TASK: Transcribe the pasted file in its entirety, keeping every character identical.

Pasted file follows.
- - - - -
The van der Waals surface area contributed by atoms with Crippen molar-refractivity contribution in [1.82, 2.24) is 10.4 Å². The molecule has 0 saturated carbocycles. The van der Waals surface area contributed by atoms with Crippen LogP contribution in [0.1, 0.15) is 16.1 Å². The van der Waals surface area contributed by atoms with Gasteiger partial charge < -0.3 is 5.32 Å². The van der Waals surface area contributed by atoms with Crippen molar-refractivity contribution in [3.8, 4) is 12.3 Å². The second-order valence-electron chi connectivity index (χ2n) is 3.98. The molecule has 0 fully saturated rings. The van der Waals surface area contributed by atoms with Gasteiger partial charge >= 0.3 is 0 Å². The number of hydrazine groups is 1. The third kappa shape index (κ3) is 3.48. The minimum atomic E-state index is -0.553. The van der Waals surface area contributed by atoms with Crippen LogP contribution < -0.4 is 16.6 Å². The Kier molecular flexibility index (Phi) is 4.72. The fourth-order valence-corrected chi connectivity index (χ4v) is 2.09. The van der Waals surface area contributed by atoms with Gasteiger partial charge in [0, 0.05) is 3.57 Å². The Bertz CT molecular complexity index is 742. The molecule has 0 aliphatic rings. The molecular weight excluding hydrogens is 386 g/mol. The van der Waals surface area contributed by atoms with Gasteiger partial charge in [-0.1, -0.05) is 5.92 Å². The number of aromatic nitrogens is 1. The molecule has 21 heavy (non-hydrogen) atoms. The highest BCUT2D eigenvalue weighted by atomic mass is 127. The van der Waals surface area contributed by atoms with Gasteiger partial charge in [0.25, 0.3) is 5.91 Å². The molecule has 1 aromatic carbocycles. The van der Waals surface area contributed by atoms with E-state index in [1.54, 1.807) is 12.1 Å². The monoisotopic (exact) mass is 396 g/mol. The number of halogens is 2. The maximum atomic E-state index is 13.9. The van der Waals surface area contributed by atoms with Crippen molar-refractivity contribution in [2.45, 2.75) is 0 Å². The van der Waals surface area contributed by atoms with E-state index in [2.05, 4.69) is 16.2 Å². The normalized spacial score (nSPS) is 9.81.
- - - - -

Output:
The van der Waals surface area contributed by atoms with Crippen molar-refractivity contribution in [1.82, 2.24) is 10.4 Å². The molecule has 0 saturated carbocycles. The van der Waals surface area contributed by atoms with Crippen LogP contribution in [0.1, 0.15) is 16.1 Å². The van der Waals surface area contributed by atoms with Gasteiger partial charge < -0.3 is 5.32 Å². The van der Waals surface area contributed by atoms with Crippen molar-refractivity contribution in [3.8, 4) is 12.3 Å². The second-order valence-electron chi connectivity index (χ2n) is 3.98. The molecule has 0 fully saturated rings. The van der Waals surface area contributed by atoms with Gasteiger partial charge >= 0.3 is 0 Å². The number of hydrazine groups is 1. The third kappa shape index (κ3) is 3.48. The minimum atomic E-state index is -0.553. The van der Waals surface area contributed by atoms with Crippen LogP contribution < -0.4 is 16.6 Å². The Kier molecular flexibility index (Phi) is 4.72. The fourth-order valence-corrected chi connectivity index (χ4v) is 2.09. The van der Waals surface area contributed by atoms with Gasteiger partial charge in [0, 0.05) is 3.57 Å². The Bertz CT molecular complexity index is 742. The molecule has 0 aliphatic rings. The molecular weight excluding hydrogens is 386 g/mol. The van der Waals surface area contributed by atoms with Gasteiger partial charge in [-0.1, -0.05) is 5.92 Å². The number of aromatic nitrogens is 1. The molecule has 21 heavy (non-hydrogen) atoms. The highest BCUT2D eigenvalue weighted by atomic mass is 127. The van der Waals surface area contributed by atoms with Gasteiger partial charge in [0.25, 0.3) is 5.91 Å². The molecule has 1 aromatic carbocycles. The van der Waals surface area contributed by atoms with E-state index in [1.54, 1.807) is 12.1 Å². The monoisotopic (exact) mass is 396 g/mol. The number of halogens is 2. The maximum atomic E-state index is 13.9. The van der Waals surface area contributed by atoms with Crippen molar-refractivity contribution in [2.45, 2.75) is 0 Å². The van der Waals surface area contributed by atoms with E-state index in [2.05, 4.69) is 16.2 Å². The normalized spacial score (nSPS) is 9.81.